Both programs are organized through Working in the Schools, a nonprofit that matches volunteers with schools.

The school relies on basal readers, as well as novels for the upper grades.

Drake also picks a curricular focus each year. This year, the focus is on writing. Teachers set writing goals aligned with state standards, then devised appropriate lesson plans. Students will take three school-level assessments during the year so that teachers can gauge their progress and track improvement.

The Illinois State Board of Education plans to reinstate writing tests in next year’s ISAT, and CPS is considering including writing as a factor in promotion.

Marshall Middle: Going beyond textbooks

Newspapers, magazines and primary source materials rather than traditional textbooks are staples in Caroline Ansani’s social studies class at Thurgood Marshall Middle School.

Reading these materials helps with reading skills and “makes history come alive,” Ansani says. “We do the same in science. We’re constantly giving them lots of different reading materials.”

Marshall also relies on basal readers combined with literature, and extensive work on vocabulary, to help boost reading scores, Ansani says. Scores at the Irving Park school rose from 37 percent at or above national norms in 1997 to 53 percent in 2005.

Stable leadership and a stable staff have also been important, says reading coach Mary Ann Brandt. “We have a lot of voice in what’s done and a principal who really empowers teachers,” says Brandt of Principal Jose Barillas, who has been at Marshall since 1991. “People love working here. They don’t leave. Any time a decision is made, like selecting a reading series, it’s done by teacher consensus.”

Teachers work in teams to create a small-school feeling, and students are assigned to the same teacher for 7th and 8th grade. “It builds strong relationships over the two years,” says Brandt.

Reading is taught by both subject-area teachers and language arts teachers, with Brandt providing professional development. Teachers sometimes read aloud to students, and students are encouraged to read aloud to themselves after they’ve prepared for the material through classroom discussion.

“We don’t encourage cold reading for students,” says Ansani. “It’s good if they have some prior knowledge. When students see the benefit of strategies like this, they use them and it really helps.”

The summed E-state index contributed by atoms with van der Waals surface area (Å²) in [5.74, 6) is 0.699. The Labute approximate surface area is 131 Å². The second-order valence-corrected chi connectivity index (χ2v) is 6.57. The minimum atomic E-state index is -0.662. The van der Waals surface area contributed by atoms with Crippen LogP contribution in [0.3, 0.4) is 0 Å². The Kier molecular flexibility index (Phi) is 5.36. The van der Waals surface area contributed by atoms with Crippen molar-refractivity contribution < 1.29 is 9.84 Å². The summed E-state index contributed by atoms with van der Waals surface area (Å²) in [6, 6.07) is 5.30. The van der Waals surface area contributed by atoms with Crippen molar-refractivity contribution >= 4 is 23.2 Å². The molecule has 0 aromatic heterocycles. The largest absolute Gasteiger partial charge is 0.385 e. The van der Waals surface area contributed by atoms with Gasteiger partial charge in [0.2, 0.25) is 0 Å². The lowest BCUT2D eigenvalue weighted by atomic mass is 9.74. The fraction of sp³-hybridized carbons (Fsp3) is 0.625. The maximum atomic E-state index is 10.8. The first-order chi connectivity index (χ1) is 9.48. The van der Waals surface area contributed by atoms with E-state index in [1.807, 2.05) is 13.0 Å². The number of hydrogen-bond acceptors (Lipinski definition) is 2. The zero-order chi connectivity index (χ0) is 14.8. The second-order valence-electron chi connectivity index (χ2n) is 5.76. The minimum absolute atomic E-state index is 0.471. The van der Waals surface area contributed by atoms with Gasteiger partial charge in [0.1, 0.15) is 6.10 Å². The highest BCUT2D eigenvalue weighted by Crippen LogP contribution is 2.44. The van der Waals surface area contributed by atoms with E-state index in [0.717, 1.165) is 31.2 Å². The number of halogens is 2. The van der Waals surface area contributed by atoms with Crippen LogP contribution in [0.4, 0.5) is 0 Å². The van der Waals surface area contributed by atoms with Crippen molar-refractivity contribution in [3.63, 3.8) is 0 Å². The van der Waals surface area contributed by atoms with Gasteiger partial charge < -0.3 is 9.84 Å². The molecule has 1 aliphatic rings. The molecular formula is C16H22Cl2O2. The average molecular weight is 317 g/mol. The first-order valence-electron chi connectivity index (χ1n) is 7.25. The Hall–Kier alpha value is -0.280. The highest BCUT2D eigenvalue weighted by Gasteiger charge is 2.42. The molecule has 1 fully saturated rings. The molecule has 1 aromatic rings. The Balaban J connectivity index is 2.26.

Struggling readers are targeted with three after-school tutoring programs and with small- group instruction during the day. Ansani says the Learning First assessment, which the district adopted when it scrapped the Iowa Test of Basic Skills, has helped staff determine how to assist weaker readers. “We can see if they’re having a problem with fluency, with vocabulary,” she says. “Then we know what to work on.”

Carnegie: ‘Balanced literacy’ for achievement

A stable and cohesive staff, high-quality professional development and a “balanced literacy” reading program have contributed to steady increases in reading scores at Carnegie Elementary in Woodlawn, says Principal Darlene Pollard.

Balanced literacy combines phonics with literature-rich activities, and often uses a combination of whole-class and small-group instruction. A lead literacy teacher models instructional techniques.

“I like the approach because it provides the children with real literature (instead of passages in basal readers) and gives them experience with different genres,” says Pollard. “Students also do a lot of independent reading where they can pick what they want to read.”

Using small-group instruction, Pollard adds, gives teachers a better opportunity to address the problems of struggling readers.

Carnegie also has a gifted program in kindergarten through 6th grade and an International Baccalaureate Middle Years program for the upper grades, which have helped bring in more families from outside Woodlawn. Pollard concedes that the students in these special programs have helped raise Carnegie’s overall averages, but adds that higher-scoring students are only “a small population of our school.”

Carnegie has also cut the share of children who scored in the bottom half of test-takers by almost 10 percentage points since 1997.